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Postcards from 100 years ago

 

 

Botanic Gardens and The Palace Gardens

The Sydney Domain was set aside by Governor Phillip as his private reserve and Arthur Phillip’s personal servant, Henry Edward Dodd, established a small grain farm at the site of the future Royal Botanic Gardens. The first grain was harvested in July 1788. However most of the crop failed due to being planted out of season, being eaten by rats and the poor soil. By January 1789, Dodd had moved to Parramatta.   

310 Botanic GardensCharles Fraser, the chief botanist (1817-1831),  asked for botanical books to be sent from England, including Brown’s Prodromus. By 1820 Fraser had created a ‘botanic garden’, quite separate to the Governor’s kitchen garden nearby 

In 1831 the Domain is opened for ‘carriages’, and effectively ‘open to the general public’. 

 

The Gardens foundation day is traditionally 13 June 1816 when Elizabeth Macquarie’s road to her ‘Chair’, a carved rock ledge at the Point, was completed. The new Road ran along the new Wall that bounded the new Garden within the Governor’s Domain. A remnant of Macquarie Wall begins just past the Gardens Shop after you cross the creek on the oldest culvert in Australia – also built by Macquarie’s road gang. If you walk along the harbour side of the Wall you will be treading the route of the original Mrs Macquarie’s Road now in the middle of the Gardens 

The Garden Palace

177 Palace Gardens

178 Palace Gardens

The Garden Palace was a large purpose-built exhibition building constructed to house the Sydney International Exhibition in 1879 in Sydney, New South Wales, Australia. It was designed by James Barnet and constructed by John Young, despite the architect's reservations ,  at a cost of 191,800 Pounds in only eight months - largely due to the special importation from England of electric lighting which enabled work to be carried out around the clock.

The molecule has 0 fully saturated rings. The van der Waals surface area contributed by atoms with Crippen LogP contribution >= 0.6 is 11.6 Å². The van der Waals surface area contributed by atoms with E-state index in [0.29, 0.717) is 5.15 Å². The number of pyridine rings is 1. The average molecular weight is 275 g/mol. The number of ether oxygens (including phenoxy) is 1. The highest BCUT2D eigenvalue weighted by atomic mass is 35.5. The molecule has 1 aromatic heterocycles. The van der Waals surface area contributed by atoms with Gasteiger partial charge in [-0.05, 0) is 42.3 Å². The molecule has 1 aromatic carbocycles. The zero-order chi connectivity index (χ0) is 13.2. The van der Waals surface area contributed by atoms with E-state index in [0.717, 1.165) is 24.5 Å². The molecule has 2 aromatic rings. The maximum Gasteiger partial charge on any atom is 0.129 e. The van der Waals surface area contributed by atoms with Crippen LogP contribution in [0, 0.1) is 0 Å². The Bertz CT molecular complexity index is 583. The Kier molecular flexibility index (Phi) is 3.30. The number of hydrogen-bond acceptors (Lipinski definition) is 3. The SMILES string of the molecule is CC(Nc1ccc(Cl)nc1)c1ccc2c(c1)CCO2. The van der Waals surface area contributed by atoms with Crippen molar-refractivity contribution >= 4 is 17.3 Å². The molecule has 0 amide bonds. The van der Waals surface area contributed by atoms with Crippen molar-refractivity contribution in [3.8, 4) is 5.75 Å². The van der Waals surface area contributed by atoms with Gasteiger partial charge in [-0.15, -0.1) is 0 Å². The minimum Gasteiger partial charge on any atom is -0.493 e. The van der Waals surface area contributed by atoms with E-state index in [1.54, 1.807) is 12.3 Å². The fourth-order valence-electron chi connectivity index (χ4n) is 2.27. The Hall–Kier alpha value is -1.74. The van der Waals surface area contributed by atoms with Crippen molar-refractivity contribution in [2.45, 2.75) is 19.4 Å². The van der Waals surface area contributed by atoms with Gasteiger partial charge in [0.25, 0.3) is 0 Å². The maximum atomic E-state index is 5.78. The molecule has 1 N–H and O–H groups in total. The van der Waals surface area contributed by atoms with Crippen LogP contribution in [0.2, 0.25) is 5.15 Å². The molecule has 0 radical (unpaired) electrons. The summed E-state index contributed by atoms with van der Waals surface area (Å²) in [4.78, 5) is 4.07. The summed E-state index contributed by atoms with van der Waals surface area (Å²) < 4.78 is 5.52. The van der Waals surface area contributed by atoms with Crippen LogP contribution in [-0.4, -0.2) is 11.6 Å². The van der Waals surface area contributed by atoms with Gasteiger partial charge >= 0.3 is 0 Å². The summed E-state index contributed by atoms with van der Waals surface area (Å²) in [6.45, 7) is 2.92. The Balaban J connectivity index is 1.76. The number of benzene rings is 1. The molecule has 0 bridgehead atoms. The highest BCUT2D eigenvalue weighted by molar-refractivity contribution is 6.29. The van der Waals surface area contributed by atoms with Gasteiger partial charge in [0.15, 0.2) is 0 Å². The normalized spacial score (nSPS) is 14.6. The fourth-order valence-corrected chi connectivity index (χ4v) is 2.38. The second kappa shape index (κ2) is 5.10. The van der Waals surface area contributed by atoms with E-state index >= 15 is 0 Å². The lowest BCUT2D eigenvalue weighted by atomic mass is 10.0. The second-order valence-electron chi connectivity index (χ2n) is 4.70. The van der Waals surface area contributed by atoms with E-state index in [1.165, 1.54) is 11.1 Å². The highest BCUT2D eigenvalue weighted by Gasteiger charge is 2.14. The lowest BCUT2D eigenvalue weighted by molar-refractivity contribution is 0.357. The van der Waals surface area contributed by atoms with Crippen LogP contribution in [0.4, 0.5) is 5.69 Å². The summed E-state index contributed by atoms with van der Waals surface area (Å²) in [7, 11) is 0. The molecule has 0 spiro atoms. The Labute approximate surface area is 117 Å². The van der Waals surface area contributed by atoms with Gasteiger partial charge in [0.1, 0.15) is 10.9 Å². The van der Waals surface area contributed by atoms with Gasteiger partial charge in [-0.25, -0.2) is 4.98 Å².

The Garden Palace was sited at what is today the south western end of the Royal Botanic Gardens (although at the time it was built it occupied land that was outside the Gardens). It was constructed primarily from timber, which was to assure its complete destruction when engulfed by fire in the early morning of September 22, 1882. 

The only extant remains of the Garden Palace are its carved Sydney sandstone gateposts and wrought iron gates, located on the Macquarie Street entrance to the Royal Botanical Gardens. A 1940s-era sunken garden and fountain featuring a statue of Cupid marks the former location of the Palace's dome. Few artifacts from the International Exhibition survived the fire, one of which is a carved graphite statue of an elephant, from Ceylon, now in the collection of the Powerhouse Museum. 

 

181 Palace Gardens; Publisher = Melba Series

180 Palace Gardens; Publisher = Melba Series

Sydney's Garden Palace; an architectural drawing from the 1870s.

 

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